For those who didn’t see the 300-pound gorilla in the room, which I did not, this phenomenon is entirely normal. Did you ever not notice a friend’s new haircut? Or not realize that a sibling had gained weight over the last 10 years? If so, it’s not because you’re too self-involved. According to researchers, it’s how our brains are wired. It’s called “change blindness,” and it’s the phenomenon of not noticing something—even a 300-pound gorilla—when it stares us in the face.

There’s also “inattentional blindness,” when we don’t see the difference because we’re not looking for it. In the video, if didn’t see the gorilla, it’s because you were told to count the number of ball passes. If you’d been told to look for the gorilla, you’d have seen it. Which I did, easily, when I played the video back.

These blindnesses are shortcuts our brains take. There’s too much information to process everything constantly, so the brain fills in the space we don’t much care about. The brain assumes. And we know how assumptions can sometimes get us into trouble!

While inattentional blindness can be fun when it’s about gorilla videos or video games, it can have serious consequences, because if you’re not looking for gorillas, you won’t see them. So if you’re not consciously looking for motorcycles or dogs in the road, you might miss those, too.

So be careful out there! You never know when a 300-pound gorilla will be in the room.

Happy birthday today

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Like lots of people, I like to stroll through the internet, and today while looking up some biographical material, I got caught up in what happened on April 4. Among other things, many cool writerly type people were born.

Robert_Downey_JrFor those who like action films, Robert Downey, Jr., an actor, singer, producer, and screenwriter, was born in 1965.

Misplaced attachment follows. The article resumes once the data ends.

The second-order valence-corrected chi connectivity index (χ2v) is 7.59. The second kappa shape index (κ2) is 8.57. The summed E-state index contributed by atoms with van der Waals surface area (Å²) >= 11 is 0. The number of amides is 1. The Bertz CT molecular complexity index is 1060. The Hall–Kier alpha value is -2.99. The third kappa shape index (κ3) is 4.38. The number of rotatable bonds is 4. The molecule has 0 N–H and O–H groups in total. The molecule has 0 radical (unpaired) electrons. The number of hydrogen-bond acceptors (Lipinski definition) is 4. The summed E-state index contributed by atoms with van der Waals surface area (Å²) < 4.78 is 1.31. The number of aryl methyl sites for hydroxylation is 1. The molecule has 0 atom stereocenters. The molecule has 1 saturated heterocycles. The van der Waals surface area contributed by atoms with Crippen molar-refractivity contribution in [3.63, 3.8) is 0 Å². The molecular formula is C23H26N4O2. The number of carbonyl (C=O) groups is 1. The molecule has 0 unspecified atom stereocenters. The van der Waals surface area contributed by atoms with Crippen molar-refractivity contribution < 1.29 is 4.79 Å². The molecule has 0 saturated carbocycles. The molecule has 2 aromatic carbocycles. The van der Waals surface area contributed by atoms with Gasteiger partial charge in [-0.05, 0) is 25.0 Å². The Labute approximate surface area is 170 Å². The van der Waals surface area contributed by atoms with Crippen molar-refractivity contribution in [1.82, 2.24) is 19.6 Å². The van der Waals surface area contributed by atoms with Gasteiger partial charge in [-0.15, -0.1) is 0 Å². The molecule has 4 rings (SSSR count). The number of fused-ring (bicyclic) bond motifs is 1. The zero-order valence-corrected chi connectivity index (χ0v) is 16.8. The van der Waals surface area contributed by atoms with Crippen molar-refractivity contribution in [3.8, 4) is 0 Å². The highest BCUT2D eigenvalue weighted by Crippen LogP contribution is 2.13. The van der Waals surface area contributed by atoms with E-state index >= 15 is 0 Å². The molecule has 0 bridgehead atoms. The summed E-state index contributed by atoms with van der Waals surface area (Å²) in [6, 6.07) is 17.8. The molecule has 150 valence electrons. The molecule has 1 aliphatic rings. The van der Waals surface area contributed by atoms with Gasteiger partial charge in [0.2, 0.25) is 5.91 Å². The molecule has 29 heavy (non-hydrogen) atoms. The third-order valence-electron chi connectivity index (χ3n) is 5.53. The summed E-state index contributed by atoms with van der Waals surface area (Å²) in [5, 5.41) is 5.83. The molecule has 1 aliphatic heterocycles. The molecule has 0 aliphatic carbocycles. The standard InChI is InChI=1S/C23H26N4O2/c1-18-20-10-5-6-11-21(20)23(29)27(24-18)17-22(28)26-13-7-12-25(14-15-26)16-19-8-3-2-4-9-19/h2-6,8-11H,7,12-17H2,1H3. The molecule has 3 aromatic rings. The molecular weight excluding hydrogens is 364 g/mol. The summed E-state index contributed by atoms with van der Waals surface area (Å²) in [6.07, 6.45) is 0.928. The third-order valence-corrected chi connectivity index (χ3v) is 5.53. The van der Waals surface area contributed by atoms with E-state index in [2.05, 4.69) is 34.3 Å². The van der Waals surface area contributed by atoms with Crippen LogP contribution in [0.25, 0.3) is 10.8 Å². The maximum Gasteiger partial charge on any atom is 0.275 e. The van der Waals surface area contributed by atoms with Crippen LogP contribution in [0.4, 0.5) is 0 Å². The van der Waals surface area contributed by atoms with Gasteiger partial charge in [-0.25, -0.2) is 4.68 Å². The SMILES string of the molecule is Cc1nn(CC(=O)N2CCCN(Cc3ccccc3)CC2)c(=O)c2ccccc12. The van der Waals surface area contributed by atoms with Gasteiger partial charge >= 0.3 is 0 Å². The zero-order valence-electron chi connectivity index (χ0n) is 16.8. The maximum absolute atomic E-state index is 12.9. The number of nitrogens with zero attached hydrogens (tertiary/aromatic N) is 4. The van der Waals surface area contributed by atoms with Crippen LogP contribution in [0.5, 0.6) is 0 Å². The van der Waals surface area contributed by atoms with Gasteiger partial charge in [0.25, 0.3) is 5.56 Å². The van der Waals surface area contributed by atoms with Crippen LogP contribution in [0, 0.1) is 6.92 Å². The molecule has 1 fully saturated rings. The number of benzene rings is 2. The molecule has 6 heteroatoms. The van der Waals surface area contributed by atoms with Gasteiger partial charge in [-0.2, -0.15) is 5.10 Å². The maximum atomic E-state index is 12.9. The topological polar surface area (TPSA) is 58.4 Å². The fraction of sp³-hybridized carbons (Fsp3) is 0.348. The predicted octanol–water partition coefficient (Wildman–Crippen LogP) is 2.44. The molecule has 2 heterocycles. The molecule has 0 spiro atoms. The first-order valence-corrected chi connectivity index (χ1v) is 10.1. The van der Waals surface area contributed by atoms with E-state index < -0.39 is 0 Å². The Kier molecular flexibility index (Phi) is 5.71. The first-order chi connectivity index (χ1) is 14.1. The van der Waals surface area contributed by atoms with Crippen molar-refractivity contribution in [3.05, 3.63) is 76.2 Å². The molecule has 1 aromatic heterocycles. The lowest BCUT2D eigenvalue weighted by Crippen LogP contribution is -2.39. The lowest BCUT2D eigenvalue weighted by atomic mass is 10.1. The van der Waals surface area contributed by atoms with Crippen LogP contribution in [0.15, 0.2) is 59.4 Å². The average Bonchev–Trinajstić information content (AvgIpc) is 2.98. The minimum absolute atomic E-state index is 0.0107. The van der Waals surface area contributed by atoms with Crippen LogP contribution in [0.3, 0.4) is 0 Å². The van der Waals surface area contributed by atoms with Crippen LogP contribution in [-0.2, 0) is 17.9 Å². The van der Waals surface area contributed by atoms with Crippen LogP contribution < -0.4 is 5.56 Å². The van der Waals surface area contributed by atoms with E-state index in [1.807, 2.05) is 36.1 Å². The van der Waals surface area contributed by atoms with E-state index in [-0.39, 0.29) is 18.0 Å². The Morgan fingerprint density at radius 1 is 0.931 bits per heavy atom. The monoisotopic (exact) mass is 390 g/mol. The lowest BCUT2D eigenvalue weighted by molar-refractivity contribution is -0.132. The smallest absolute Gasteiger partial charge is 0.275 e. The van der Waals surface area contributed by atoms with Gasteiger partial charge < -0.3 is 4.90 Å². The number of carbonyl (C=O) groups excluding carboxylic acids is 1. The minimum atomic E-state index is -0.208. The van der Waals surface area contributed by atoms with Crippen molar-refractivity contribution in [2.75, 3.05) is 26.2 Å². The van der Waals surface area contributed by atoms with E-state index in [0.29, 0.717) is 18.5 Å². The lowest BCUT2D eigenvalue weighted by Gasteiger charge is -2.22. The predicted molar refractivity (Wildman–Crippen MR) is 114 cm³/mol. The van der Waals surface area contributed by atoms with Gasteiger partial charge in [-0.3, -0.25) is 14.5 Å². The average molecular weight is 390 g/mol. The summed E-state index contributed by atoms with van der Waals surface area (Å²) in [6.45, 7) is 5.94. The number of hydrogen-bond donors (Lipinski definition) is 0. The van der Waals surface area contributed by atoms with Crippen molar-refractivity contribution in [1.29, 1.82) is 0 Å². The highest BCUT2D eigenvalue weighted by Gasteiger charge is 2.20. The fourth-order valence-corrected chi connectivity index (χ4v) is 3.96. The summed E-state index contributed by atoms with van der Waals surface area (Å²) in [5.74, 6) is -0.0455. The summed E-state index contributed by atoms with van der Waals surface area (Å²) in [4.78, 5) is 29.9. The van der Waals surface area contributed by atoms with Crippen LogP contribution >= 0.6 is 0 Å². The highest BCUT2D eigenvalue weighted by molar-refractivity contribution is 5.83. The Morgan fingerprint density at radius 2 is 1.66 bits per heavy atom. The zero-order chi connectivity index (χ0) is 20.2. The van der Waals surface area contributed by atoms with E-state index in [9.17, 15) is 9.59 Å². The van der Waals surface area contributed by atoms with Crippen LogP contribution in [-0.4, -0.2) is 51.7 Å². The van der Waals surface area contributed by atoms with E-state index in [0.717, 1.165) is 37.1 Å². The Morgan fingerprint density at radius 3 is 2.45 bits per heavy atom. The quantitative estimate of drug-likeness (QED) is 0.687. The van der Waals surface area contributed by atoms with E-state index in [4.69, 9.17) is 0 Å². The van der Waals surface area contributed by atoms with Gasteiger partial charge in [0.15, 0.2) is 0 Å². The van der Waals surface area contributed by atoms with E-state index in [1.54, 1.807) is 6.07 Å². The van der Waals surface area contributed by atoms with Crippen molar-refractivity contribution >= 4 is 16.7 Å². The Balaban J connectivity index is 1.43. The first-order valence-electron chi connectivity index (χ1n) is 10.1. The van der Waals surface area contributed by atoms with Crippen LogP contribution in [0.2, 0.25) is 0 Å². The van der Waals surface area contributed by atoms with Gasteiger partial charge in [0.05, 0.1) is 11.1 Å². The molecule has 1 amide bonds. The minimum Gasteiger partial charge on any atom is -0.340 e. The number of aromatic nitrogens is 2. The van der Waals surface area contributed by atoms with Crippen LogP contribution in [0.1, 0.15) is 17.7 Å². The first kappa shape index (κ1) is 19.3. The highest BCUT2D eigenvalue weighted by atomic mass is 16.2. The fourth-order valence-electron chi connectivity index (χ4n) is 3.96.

For those who like television shows (Picket Fences, Chicago Hope, The Practice, Ally McBeal, Boston Public, Boston Legal, and Harry’s Law), writer David E. Kelley was born in 1956.

Kitty_Kelley_Photo_by_Raymond_BoydIf you like to read about scandal, another Kelley, this time Kitty Kelley, was born in 1942. She’s the author of many best-selling, unauthorized biographies of Jacqueline Kennedy Onassis, Rock Hudson, Elizabeth Taylor, Frank Sinatra, Oprah Winfrey, and Nancy Reagan, among others. Called “the consummate gossip monger,” she claimed to be an “unabashed admirer of transparency.” However, when critics scrutinized her work more carefully, many of her “facts” were found to be unsubstantiated. Readers might not have cared.

MayaAngelouMaya Angelou was born on this day in 1928. To know her life story is to wonder what you’ve been doing with your own. She was a supper club chanteuse, performer in Porgy and Bess, coordinator for Martin Luther King Jr.’s Southern Christian Leadership Conference, journalist in Egypt and Ghana, and professor. She was friends with Malcolm X and Billie Holiday. She published seven autobiographies, three books of essays, several books of poetry, and was credited with a list of plays, movies, and television shows spanning more than 50 years. Her first autobiography, I Know Why the Caged Bird Sings (1969), brought her international recognition and acclaim. Some cities have tried to ban her books from public libraries, but her works, based on themes such as racism, identity, family, and travel, are widely used in schools and universities worldwide.

Robert_E__SherwoodFinally, in 1896, Robert E. Sherwood, playwright and four-time Pulitzer Prize winner, was born. One of the original members of the Algonquin Round Table, Sherwood was close friends with Dorothy Parker, Robert Benchley, and Edna Ferber, and at six feet eight inches, was the tallest among them. He co-wrote the screenplay for Alfred Hitchcock’s Rebecca and won an Academy Award for Best Screenplay for the film The Best Years of Our Lives (1946).